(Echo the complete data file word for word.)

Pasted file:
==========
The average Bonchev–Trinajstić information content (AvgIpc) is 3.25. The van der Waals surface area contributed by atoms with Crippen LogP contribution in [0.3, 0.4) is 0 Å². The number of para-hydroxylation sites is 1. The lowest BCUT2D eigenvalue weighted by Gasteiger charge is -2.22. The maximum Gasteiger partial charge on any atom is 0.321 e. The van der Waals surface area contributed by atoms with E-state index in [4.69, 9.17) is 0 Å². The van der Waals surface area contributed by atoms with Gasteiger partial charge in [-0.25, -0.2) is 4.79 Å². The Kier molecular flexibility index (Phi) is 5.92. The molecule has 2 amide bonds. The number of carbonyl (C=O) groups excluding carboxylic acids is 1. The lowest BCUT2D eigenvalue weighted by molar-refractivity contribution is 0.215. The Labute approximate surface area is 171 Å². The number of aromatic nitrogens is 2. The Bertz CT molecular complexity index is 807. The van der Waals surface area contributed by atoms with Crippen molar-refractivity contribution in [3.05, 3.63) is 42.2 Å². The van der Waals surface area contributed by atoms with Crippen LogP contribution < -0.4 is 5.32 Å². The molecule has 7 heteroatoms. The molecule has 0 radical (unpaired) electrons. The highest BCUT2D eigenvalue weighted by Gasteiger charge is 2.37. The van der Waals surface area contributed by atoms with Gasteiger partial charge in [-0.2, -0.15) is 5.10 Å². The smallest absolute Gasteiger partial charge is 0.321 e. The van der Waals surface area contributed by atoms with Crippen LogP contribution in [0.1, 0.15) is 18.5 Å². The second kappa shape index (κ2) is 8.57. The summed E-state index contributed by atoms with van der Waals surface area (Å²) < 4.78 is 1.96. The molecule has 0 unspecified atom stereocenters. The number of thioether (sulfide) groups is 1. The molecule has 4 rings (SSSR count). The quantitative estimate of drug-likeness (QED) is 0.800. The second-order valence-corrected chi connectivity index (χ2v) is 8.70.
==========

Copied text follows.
The average Bonchev–Trinajstić information content (AvgIpc) is 3.25. The van der Waals surface area contributed by atoms with Crippen LogP contribution in [0.3, 0.4) is 0 Å². The number of para-hydroxylation sites is 1. The lowest BCUT2D eigenvalue weighted by Gasteiger charge is -2.22. The maximum Gasteiger partial charge on any atom is 0.321 e. The van der Waals surface area contributed by atoms with E-state index in [4.69, 9.17) is 0 Å². The van der Waals surface area contributed by atoms with Gasteiger partial charge in [-0.25, -0.2) is 4.79 Å². The Kier molecular flexibility index (Phi) is 5.92. The molecule has 2 amide bonds. The number of carbonyl (C=O) groups excluding carboxylic acids is 1. The lowest BCUT2D eigenvalue weighted by molar-refractivity contribution is 0.215. The Labute approximate surface area is 171 Å². The number of aromatic nitrogens is 2. The Bertz CT molecular complexity index is 807. The van der Waals surface area contributed by atoms with Crippen molar-refractivity contribution in [3.05, 3.63) is 42.2 Å². The van der Waals surface area contributed by atoms with Crippen LogP contribution < -0.4 is 5.32 Å². The molecule has 7 heteroatoms. The molecule has 0 radical (unpaired) electrons. The highest BCUT2D eigenvalue weighted by Gasteiger charge is 2.37. The van der Waals surface area contributed by atoms with Gasteiger partial charge in [-0.2, -0.15) is 5.10 Å². The smallest absolute Gasteiger partial charge is 0.321 e. The van der Waals surface area contributed by atoms with Crippen LogP contribution in [0.1, 0.15) is 18.5 Å². The second kappa shape index (κ2) is 8.57. The summed E-state index contributed by atoms with van der Waals surface area (Å²) < 4.78 is 1.96. The molecule has 0 unspecified atom stereocenters. The number of thioether (sulfide) groups is 1. The molecule has 4 rings (SSSR count). The quantitative estimate of drug-likeness (QED) is 0.800. The second-order valence-corrected chi connectivity index (χ2v) is 8.70.